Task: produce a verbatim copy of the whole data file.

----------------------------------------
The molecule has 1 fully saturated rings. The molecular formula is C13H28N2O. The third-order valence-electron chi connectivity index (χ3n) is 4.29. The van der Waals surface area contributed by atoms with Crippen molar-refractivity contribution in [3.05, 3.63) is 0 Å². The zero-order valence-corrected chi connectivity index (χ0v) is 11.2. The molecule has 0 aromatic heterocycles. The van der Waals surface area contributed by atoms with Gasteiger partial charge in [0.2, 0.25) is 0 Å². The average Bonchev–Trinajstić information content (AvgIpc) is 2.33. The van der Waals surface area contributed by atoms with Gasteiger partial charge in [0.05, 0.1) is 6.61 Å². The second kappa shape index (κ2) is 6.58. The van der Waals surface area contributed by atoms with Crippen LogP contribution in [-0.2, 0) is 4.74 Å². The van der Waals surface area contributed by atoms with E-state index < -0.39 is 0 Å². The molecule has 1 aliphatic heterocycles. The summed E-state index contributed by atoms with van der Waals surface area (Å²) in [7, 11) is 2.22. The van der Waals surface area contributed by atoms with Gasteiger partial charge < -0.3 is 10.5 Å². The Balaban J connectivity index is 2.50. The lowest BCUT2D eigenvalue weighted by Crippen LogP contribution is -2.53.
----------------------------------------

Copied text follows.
The molecule has 1 fully saturated rings. The molecular formula is C13H28N2O. The third-order valence-electron chi connectivity index (χ3n) is 4.29. The van der Waals surface area contributed by atoms with Crippen molar-refractivity contribution in [3.05, 3.63) is 0 Å². The zero-order valence-corrected chi connectivity index (χ0v) is 11.2. The molecule has 0 aromatic heterocycles. The van der Waals surface area contributed by atoms with Gasteiger partial charge in [0.2, 0.25) is 0 Å². The average Bonchev–Trinajstić information content (AvgIpc) is 2.33. The van der Waals surface area contributed by atoms with Gasteiger partial charge in [0.05, 0.1) is 6.61 Å². The second kappa shape index (κ2) is 6.58. The van der Waals surface area contributed by atoms with Crippen LogP contribution in [-0.2, 0) is 4.74 Å². The van der Waals surface area contributed by atoms with E-state index < -0.39 is 0 Å². The molecule has 1 aliphatic heterocycles. The summed E-state index contributed by atoms with van der Waals surface area (Å²) in [7, 11) is 2.22. The van der Waals surface area contributed by atoms with Gasteiger partial charge < -0.3 is 10.5 Å². The Balaban J connectivity index is 2.50. The lowest BCUT2D eigenvalue weighted by Crippen LogP contribution is -2.53.